Coffee Process

What processing methods for coffee beans ?

After harvest, the fruits of the coffee tree go through different processes to obtain the beans that we know. According to the varieties and the techniques of the producers, there are several methods of coffee processing. What are they ? How do they differentiate themselves?

Dry process for natural coffee
Once harvested, the coffee cherries are left to dry directly in the sun on large flat concrete areas or on an “African bed”. This is a mat weave suspended on four legs, allowing the grain to dry from above and below. This so-called “African bed” technique is certainly the most suitable for drying fine coffee.

The pulp dries out, little by little, shrinks and eventually solidifies. For about three weeks, the cherries are turned regularly so that all the coffee beans can dry harmoniously.
Once dry, the coffee beans are shelled to remove the rest of the pulp. There is still the very fine parchment envelope coating the beans, resulting in the straw yellow color and slightly disparate of the so-called plain coffee.
A plain coffee is distinguished by its fruity profile and its wilder taste.

Wet process for washed coffee
In this process, the coffee cherries are pulped within a maximum of 12 hours after harvest, in order to separate the pulp from the beans. These beans still have their mucilage, a little sweet skin enveloping the coffee bean. They are then fermented in washing tanks, and stirred between 12 and 36 hours.
After this fermentation period, the cherries are dried using three methods: drying in a large hot air oven, drying on a concrete floor or drying on an “African bed”.
On the taste side, you will have a fine, subtle and aromatic coffee in a cup, most often with good acidity.

Honey Process
The Honey Process is a mixture of two methods: Washed / Natural. The coffee cherry is first pulped as for a washed transformation, then is dried in the sun as for the natural transformation. So, just after pulping, the material that surrounds the grain (the mucilage) is still present. During drying, it then integrates the coffee bean.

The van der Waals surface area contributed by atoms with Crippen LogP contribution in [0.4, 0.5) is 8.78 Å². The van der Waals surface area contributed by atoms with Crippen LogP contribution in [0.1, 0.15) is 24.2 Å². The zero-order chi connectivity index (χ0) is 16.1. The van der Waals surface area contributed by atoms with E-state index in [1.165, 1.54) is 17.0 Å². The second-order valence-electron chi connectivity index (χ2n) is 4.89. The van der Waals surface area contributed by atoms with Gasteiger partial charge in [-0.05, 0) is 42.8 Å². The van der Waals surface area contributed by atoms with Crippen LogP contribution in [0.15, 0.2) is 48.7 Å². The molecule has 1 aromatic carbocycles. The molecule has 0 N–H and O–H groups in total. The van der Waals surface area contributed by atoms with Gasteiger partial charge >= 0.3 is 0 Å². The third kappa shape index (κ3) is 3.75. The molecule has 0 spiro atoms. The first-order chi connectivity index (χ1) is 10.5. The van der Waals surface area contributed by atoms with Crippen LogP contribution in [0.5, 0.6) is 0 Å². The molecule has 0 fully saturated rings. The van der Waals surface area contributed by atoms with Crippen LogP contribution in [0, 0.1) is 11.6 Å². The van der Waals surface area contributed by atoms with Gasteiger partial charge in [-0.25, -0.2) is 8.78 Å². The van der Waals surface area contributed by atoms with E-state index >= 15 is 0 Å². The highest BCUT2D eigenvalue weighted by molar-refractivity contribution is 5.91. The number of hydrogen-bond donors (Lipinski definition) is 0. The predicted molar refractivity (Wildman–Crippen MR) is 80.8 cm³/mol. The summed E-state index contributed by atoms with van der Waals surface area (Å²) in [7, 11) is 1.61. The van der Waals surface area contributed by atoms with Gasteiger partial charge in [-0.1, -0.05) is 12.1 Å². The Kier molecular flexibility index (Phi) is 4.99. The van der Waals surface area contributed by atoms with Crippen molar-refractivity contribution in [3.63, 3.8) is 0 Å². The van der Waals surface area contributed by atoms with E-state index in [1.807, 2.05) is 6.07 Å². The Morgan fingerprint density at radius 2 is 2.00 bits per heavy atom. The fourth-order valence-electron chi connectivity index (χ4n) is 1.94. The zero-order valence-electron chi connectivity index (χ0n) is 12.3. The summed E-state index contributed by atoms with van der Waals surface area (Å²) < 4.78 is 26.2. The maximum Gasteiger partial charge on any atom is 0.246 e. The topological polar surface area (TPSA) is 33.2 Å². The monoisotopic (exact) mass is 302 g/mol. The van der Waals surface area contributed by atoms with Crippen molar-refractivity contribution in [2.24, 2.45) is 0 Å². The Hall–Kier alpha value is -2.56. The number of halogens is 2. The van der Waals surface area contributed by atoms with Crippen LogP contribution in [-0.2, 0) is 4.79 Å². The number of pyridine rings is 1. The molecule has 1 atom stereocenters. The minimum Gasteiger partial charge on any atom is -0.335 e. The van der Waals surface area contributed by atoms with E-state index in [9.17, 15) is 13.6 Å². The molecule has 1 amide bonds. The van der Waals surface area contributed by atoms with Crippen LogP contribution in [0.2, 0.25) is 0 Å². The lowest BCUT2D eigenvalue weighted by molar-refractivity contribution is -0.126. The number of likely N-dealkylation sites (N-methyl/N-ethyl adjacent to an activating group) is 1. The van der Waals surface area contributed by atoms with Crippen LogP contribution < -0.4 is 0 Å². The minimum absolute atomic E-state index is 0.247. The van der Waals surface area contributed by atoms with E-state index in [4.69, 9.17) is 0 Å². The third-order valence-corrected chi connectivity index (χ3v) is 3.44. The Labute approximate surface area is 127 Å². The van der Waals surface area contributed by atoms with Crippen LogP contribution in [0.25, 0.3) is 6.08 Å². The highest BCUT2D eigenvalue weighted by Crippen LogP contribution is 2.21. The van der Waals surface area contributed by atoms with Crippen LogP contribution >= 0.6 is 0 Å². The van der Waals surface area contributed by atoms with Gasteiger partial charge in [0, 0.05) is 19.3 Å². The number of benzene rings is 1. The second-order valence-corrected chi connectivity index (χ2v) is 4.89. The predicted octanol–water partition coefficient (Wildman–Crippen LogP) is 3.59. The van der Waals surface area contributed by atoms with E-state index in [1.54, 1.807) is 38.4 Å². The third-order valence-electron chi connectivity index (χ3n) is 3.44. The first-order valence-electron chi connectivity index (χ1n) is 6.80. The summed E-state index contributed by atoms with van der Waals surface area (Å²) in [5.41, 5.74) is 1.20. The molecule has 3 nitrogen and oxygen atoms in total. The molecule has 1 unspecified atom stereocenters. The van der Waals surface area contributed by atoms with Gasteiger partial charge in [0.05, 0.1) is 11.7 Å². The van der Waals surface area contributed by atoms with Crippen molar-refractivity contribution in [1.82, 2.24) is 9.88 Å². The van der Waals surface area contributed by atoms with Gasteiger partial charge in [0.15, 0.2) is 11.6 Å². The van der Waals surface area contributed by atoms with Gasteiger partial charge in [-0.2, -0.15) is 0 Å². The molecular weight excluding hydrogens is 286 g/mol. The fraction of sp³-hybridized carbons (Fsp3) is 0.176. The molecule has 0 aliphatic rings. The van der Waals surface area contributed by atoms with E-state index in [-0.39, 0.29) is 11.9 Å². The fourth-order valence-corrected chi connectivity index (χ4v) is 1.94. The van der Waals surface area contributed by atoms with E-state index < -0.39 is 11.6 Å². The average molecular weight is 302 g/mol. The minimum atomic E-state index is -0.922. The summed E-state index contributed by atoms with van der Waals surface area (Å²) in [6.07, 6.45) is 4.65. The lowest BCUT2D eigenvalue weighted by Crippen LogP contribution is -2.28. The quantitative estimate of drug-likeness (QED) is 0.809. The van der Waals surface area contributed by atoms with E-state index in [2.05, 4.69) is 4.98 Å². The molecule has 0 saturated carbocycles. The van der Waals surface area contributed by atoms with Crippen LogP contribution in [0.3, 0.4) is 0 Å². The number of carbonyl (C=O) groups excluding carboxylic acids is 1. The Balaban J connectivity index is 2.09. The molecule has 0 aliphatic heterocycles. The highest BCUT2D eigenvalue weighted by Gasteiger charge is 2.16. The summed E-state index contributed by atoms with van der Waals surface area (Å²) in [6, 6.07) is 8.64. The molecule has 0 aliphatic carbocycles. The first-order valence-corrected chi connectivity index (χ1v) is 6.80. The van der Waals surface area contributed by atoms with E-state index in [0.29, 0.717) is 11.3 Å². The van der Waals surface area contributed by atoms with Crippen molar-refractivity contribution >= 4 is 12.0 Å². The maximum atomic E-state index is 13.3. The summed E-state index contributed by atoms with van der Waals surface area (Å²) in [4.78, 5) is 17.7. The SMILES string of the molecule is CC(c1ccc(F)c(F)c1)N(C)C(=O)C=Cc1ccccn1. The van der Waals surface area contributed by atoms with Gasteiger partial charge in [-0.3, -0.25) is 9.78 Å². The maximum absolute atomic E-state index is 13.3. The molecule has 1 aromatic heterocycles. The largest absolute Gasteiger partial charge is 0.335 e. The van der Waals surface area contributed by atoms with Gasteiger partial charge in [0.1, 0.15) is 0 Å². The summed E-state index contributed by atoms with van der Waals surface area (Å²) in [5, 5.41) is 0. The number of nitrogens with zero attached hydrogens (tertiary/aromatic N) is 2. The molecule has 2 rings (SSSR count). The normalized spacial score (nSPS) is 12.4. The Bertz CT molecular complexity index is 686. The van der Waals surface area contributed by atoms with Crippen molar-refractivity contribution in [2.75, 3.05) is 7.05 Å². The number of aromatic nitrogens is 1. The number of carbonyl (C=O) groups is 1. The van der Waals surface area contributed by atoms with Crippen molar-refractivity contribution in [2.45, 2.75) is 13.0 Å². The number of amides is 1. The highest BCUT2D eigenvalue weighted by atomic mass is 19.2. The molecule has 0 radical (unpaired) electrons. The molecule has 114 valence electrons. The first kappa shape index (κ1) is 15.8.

This method makes it possible to obtain more sugar than with a washed transformation (where the mucilage disappears during fermentation with water) and to gain in aromatic clarity compared to a natural transformation.
Different kinds of Honey Process exist (mainly black, red, yellow, white) depending on the amount of pulp left during the dehulling.
In a cup, honey coffees have a very marked body and sweetness. Indeed, it is the drying of the parchments with the mucilage that will have a direct impact on the sweetness of the coffee.

Wet Hulled process
Or Giling Basah, is a type of coffee processing that is unique to Indonesia and most often used in Sulawesi and Sumatra.

The mature coffee fruit is harvested and farmers remove the outer skin mechanically using locally built pulping machines. The coffee beans, coated with mucilage, are stored for up to a day during which a natural fermentation breaks down the sticky residue. Afterwards the coffee beans, protected by a parchment hull are washed off before being let out to dry.
Contrary to other traditional drying methods, where the parchment coffee is dried until it reaches about 12% moisture content, the beans in the Giling Basah process are hulled when they reach between 30 and 40% moisture content (still semi-wet).
The green coffee beans are then further dried to reach the exportable 12% moisture content. This operation gives the beans a unique bluish-green appearance and sometimes the hulling machine partially crushes a soft bean, giving the bean a shape resembling a goat’s foot.


Anaerobic process
Anaerobic fermentation is a new method allowing the development of new aromas and the search for new flavors.
The coffee (whole cherry) is processed in a fully sealed, air-free fermentation bag. Oxygen is removed when coffee is added at the start of the process, and valves on the tanks prevent oxygen from seeping in during the process while allowing the release of CO2 that builds up during fermentation.

After about 18-24 hours, the process causes the mucilage to break down and a huge build-up of CO2 pressure in the reservoir. This pressure forces the flavors of the juicy mucilage into the coffee parchment. Yeast and bacteria convert the sugars and acids in the coffee mucilage (the honeyed substance that surrounds the coffee beans).
An oxygen-depleted environment slows down the fermentation process. Which offers totally different aromatic notes.

Once this step is completed, the coffee will be able to finish its fermentation in flully washed, natural process or honey process. The result of this process is a coffee with a much more fruity taste with a creamier texture on the palate. It is a coffee that will also have very little bitterness.